Leadership in Two Worlds

Operating in disparate realms, one that pushes ego and ambition, the other that promotes personal values and principled acts by GEORGE A. GOENS

Two superintendents were having a discussion over lunch. “You know, Luke,” said Claire, “I’ve got the board over a barrel on my contract. If they don’t cough up what I need, I’m out of here.”

“Claire, you’ve got a great job,” Luke replied.

“I’m not going to stay long,” said Claire. “There are bigger fish to fry. I want out of the district. Besides, I’m worth more than they can pay.” Claire looked at Luke intensely. “What about you? You could go to a bigger district with more prestige, visibility and money. That’s what I’m aiming for.”

“I’m enjoying myself here,” Luke replied. “Yeah, I could make more money, but they’ve been good to me. Besides, I like what I’m doing. I think I’ve made a difference.”

“Oh, you’re such an idealist, Luke. Don’t you realize you’re an interchangeable part? We are totally expendable. You might as well get all that you can and move on.”

“Sure the politics and people’s egos get tiresome. But that’s why I got into this business to begin with — to get through that stuff and change the conversation about what’s important and what can improve education,” Luke responded. “Actually, Claire, I love the job. It’s meaningful work.”

“God, Luke, you are a blithering dreamer.”

Opposite Arenas
We live in two worlds. The first is the external world of competition, ego, ambition and power. Here we chase the brass ring of success through control and standardized procedures designed to stave off failure. In this context, leaders face politics, conflicting expectations and bottom-line metrics.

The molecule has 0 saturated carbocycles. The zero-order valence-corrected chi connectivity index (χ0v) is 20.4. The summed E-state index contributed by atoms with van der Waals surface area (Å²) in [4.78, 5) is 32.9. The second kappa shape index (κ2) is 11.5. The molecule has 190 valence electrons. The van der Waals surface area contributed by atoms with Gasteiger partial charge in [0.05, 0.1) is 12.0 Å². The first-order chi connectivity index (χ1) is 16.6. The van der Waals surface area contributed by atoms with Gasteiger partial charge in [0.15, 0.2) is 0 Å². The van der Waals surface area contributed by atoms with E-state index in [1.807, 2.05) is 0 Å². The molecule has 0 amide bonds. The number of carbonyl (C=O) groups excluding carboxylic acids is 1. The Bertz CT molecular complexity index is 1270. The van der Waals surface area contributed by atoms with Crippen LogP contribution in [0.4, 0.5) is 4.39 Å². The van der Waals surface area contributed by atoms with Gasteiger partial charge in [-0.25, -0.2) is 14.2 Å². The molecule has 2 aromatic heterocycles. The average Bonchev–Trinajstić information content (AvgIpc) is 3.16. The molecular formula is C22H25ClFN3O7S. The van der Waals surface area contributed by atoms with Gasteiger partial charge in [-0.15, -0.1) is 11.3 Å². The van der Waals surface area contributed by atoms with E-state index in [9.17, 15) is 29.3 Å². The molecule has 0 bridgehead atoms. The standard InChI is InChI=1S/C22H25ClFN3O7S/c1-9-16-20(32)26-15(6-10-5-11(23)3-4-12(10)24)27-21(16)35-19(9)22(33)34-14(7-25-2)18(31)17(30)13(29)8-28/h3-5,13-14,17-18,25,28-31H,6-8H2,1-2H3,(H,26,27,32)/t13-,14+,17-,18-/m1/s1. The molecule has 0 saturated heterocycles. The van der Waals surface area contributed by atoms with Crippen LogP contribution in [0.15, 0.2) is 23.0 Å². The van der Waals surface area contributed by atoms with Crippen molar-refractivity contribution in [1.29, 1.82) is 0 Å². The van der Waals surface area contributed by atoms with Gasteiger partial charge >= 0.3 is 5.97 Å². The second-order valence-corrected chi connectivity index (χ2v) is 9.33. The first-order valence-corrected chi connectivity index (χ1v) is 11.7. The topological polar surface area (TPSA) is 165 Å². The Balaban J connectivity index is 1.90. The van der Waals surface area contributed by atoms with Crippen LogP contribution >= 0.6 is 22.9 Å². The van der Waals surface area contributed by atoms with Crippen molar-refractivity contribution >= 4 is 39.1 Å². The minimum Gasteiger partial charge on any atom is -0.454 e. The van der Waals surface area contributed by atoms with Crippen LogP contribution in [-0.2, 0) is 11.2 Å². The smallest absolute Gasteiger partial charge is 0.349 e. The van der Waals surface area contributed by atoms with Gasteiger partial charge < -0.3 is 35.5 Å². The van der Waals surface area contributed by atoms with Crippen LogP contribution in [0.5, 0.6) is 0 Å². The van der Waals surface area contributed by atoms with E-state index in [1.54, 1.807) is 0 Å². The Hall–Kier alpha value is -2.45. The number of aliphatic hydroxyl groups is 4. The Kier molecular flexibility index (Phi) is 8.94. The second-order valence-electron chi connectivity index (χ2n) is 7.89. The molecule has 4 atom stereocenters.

But in quiet moments of solitude, these same leaders drift to the second world and think about why they became leaders in the first place.

This second world is where compassion and wisdom are revered, where our passion and spirit live, and where values and principles support our conscience. Stewardship, not bureaucratic maneuvering, is the force of change. Relationships are primary, and we celebrate the mystery and wonder of life.

In the second world, we walk the path to self-knowledge of who we are, why we do what we do, and what we want to do with our lives. We ponder the age-old question “Why are we here?”

Each day we live in both worlds. We face all the pressures, pretenses and allures of the first world, while simultaneously examining our own life’s work against the ideals and values we hold dear. We must come to terms with how faithfully we live those principles in both worlds.